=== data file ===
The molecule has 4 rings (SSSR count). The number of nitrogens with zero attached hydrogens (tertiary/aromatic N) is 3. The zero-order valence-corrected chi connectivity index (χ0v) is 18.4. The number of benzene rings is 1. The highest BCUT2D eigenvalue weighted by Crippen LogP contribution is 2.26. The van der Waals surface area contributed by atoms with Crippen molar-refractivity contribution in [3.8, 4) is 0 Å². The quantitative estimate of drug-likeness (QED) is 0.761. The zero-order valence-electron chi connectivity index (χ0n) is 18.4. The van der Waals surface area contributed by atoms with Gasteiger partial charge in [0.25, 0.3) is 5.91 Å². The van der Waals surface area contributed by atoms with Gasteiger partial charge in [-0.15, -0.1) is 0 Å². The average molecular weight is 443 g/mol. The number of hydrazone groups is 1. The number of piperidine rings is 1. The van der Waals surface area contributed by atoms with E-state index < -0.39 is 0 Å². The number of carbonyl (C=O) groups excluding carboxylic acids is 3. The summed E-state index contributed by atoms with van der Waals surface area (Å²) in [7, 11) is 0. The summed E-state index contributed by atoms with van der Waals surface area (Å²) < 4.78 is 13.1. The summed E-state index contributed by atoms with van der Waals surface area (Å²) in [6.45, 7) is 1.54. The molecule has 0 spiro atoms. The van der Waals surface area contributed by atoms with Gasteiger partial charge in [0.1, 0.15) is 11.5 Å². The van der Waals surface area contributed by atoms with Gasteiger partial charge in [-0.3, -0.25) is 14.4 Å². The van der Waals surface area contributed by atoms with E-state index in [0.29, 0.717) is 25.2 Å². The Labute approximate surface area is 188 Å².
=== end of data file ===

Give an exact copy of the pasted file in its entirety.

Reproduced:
The molecule has 4 rings (SSSR count). The number of nitrogens with zero attached hydrogens (tertiary/aromatic N) is 3. The zero-order valence-corrected chi connectivity index (χ0v) is 18.4. The number of benzene rings is 1. The highest BCUT2D eigenvalue weighted by Crippen LogP contribution is 2.26. The van der Waals surface area contributed by atoms with Crippen molar-refractivity contribution in [3.8, 4) is 0 Å². The quantitative estimate of drug-likeness (QED) is 0.761. The zero-order valence-electron chi connectivity index (χ0n) is 18.4. The van der Waals surface area contributed by atoms with Gasteiger partial charge in [0.25, 0.3) is 5.91 Å². The van der Waals surface area contributed by atoms with Gasteiger partial charge in [-0.15, -0.1) is 0 Å². The average molecular weight is 443 g/mol. The number of hydrazone groups is 1. The number of piperidine rings is 1. The van der Waals surface area contributed by atoms with E-state index < -0.39 is 0 Å². The number of carbonyl (C=O) groups excluding carboxylic acids is 3. The summed E-state index contributed by atoms with van der Waals surface area (Å²) in [7, 11) is 0. The summed E-state index contributed by atoms with van der Waals surface area (Å²) < 4.78 is 13.1. The summed E-state index contributed by atoms with van der Waals surface area (Å²) in [6.45, 7) is 1.54. The molecule has 0 spiro atoms. The van der Waals surface area contributed by atoms with Gasteiger partial charge in [0.1, 0.15) is 11.5 Å². The van der Waals surface area contributed by atoms with Gasteiger partial charge in [-0.3, -0.25) is 14.4 Å². The van der Waals surface area contributed by atoms with E-state index in [0.29, 0.717) is 25.2 Å². The Labute approximate surface area is 188 Å².